• the second one was only applied to 5.3 and lazy load the per lock mode loaders (it loads eagerly the two most commonly used and loads lazily the others). This accounts for the rest of the gain but obviously if you are using some exotic lock modes, more memory will be used once they get used in your application. It should help anyway as there is very little chance that you use the 11 lock modes involved for all your entities.

Assertion error in org.hibernate.engine.internal.BatchFetchQueueHelper
#29

@caristu The best way to control the amount of data you fetch is at query-time because the fetch strategy is given by the current business user requirements.

Default batch fetching strategy or mapping-time constructs like @Subselect, @BatchSize or @LazyCollection are like applying a band-aid on a broken foot. They don’t really fix the actual problem, they only bring some relief in the short-run.

If performance is important to you, you want to:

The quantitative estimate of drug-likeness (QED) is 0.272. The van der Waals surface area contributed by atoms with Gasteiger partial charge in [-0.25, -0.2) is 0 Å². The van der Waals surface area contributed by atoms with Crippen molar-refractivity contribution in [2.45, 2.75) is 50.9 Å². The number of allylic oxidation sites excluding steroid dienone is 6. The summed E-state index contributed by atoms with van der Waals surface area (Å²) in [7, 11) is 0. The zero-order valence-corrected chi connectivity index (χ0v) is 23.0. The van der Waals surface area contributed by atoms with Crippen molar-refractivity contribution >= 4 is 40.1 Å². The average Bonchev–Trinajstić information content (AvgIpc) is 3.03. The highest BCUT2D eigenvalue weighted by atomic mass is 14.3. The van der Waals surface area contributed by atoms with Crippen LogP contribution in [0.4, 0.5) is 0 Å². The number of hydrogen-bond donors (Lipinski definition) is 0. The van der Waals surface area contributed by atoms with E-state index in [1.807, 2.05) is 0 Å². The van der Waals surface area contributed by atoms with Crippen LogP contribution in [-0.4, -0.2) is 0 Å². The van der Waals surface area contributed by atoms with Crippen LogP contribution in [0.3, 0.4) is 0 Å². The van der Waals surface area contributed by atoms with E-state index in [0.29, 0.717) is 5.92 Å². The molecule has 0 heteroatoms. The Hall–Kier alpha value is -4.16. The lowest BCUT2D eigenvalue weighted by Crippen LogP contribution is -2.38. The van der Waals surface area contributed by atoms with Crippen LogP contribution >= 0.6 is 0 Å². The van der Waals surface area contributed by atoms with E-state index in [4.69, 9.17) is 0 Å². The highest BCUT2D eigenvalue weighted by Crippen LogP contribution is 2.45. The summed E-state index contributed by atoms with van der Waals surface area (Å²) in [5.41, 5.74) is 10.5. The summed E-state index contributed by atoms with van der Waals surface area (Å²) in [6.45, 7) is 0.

• switch to LAZY fetching for all association types,
  • use entities only if you want to later modify them and benefit from optimistic locking or optimistic locking
  • use DTOs for read-only projections (e.g. trees, tables, reports)
  • avoid anti-patterns like Open-Session in View or enable_lazy_load_no_trans

If you do that, you will see that there is no need for stuff like @Subselect or @BatchSize, and, not only that you’ll get better memory utilization on the JVM size, but you avoid lots of processing on the DB side as well (CPU, memory, IO) as well on the networking layer.